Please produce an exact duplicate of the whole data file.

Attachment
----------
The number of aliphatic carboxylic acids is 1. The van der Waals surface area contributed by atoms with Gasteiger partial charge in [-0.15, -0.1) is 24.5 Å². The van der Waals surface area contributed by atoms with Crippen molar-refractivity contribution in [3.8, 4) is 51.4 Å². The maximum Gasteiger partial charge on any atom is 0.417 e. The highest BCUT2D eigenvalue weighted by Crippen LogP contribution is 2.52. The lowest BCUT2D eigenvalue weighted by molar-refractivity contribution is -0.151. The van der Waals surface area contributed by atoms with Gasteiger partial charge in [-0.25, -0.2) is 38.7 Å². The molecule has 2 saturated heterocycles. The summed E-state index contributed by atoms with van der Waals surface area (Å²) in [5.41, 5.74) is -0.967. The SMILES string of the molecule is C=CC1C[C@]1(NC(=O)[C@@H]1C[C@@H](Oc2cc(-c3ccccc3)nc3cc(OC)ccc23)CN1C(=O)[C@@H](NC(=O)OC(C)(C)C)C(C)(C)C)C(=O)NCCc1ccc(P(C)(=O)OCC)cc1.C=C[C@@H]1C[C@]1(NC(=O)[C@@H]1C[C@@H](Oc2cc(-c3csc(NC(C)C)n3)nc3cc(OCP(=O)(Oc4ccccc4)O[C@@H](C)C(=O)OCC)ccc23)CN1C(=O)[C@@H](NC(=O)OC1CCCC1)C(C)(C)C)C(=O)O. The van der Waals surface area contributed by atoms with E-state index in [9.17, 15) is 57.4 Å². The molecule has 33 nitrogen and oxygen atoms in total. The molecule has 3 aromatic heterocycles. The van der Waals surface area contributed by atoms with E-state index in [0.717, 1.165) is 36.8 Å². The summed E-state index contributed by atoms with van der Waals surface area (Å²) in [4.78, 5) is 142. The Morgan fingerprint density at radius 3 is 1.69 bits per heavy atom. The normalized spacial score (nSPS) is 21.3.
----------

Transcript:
The number of aliphatic carboxylic acids is 1. The van der Waals surface area contributed by atoms with Gasteiger partial charge in [-0.15, -0.1) is 24.5 Å². The van der Waals surface area contributed by atoms with Crippen molar-refractivity contribution in [3.8, 4) is 51.4 Å². The maximum Gasteiger partial charge on any atom is 0.417 e. The highest BCUT2D eigenvalue weighted by Crippen LogP contribution is 2.52. The lowest BCUT2D eigenvalue weighted by molar-refractivity contribution is -0.151. The van der Waals surface area contributed by atoms with Gasteiger partial charge in [-0.25, -0.2) is 38.7 Å². The molecule has 2 saturated heterocycles. The summed E-state index contributed by atoms with van der Waals surface area (Å²) in [5.41, 5.74) is -0.967. The SMILES string of the molecule is C=CC1C[C@]1(NC(=O)[C@@H]1C[C@@H](Oc2cc(-c3ccccc3)nc3cc(OC)ccc23)CN1C(=O)[C@@H](NC(=O)OC(C)(C)C)C(C)(C)C)C(=O)NCCc1ccc(P(C)(=O)OCC)cc1.C=C[C@@H]1C[C@]1(NC(=O)[C@@H]1C[C@@H](Oc2cc(-c3csc(NC(C)C)n3)nc3cc(OCP(=O)(Oc4ccccc4)O[C@@H](C)C(=O)OCC)ccc23)CN1C(=O)[C@@H](NC(=O)OC1CCCC1)C(C)(C)C)C(=O)O. The van der Waals surface area contributed by atoms with E-state index in [9.17, 15) is 57.4 Å². The molecule has 33 nitrogen and oxygen atoms in total. The molecule has 3 aromatic heterocycles. The van der Waals surface area contributed by atoms with E-state index in [0.717, 1.165) is 36.8 Å². The summed E-state index contributed by atoms with van der Waals surface area (Å²) in [4.78, 5) is 142. The Morgan fingerprint density at radius 3 is 1.69 bits per heavy atom. The normalized spacial score (nSPS) is 21.3.